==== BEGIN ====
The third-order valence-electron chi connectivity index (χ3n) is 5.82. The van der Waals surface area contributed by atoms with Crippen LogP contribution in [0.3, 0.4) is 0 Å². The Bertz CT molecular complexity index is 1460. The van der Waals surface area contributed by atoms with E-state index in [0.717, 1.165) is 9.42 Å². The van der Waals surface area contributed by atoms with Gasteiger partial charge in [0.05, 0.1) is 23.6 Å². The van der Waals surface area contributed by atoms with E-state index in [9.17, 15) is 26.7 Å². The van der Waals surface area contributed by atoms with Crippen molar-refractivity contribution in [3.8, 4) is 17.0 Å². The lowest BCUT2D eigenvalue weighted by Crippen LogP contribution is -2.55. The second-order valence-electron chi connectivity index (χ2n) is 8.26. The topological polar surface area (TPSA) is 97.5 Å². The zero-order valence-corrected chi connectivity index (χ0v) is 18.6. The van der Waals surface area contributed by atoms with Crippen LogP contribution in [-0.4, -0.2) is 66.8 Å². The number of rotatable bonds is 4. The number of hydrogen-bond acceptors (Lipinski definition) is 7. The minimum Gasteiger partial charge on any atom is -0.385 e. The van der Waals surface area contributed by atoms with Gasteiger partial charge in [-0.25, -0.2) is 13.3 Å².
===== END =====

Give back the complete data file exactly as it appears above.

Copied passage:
The third-order valence-electron chi connectivity index (χ3n) is 5.82. The van der Waals surface area contributed by atoms with Crippen LogP contribution in [0.3, 0.4) is 0 Å². The Bertz CT molecular complexity index is 1460. The van der Waals surface area contributed by atoms with E-state index in [0.717, 1.165) is 9.42 Å². The van der Waals surface area contributed by atoms with Gasteiger partial charge in [0.05, 0.1) is 23.6 Å². The van der Waals surface area contributed by atoms with E-state index in [9.17, 15) is 26.7 Å². The van der Waals surface area contributed by atoms with Crippen molar-refractivity contribution in [3.8, 4) is 17.0 Å². The lowest BCUT2D eigenvalue weighted by Crippen LogP contribution is -2.55. The second-order valence-electron chi connectivity index (χ2n) is 8.26. The topological polar surface area (TPSA) is 97.5 Å². The zero-order valence-corrected chi connectivity index (χ0v) is 18.6. The van der Waals surface area contributed by atoms with Crippen LogP contribution in [-0.4, -0.2) is 66.8 Å². The number of rotatable bonds is 4. The number of hydrogen-bond acceptors (Lipinski definition) is 7. The minimum Gasteiger partial charge on any atom is -0.385 e. The van der Waals surface area contributed by atoms with Gasteiger partial charge in [-0.25, -0.2) is 13.3 Å².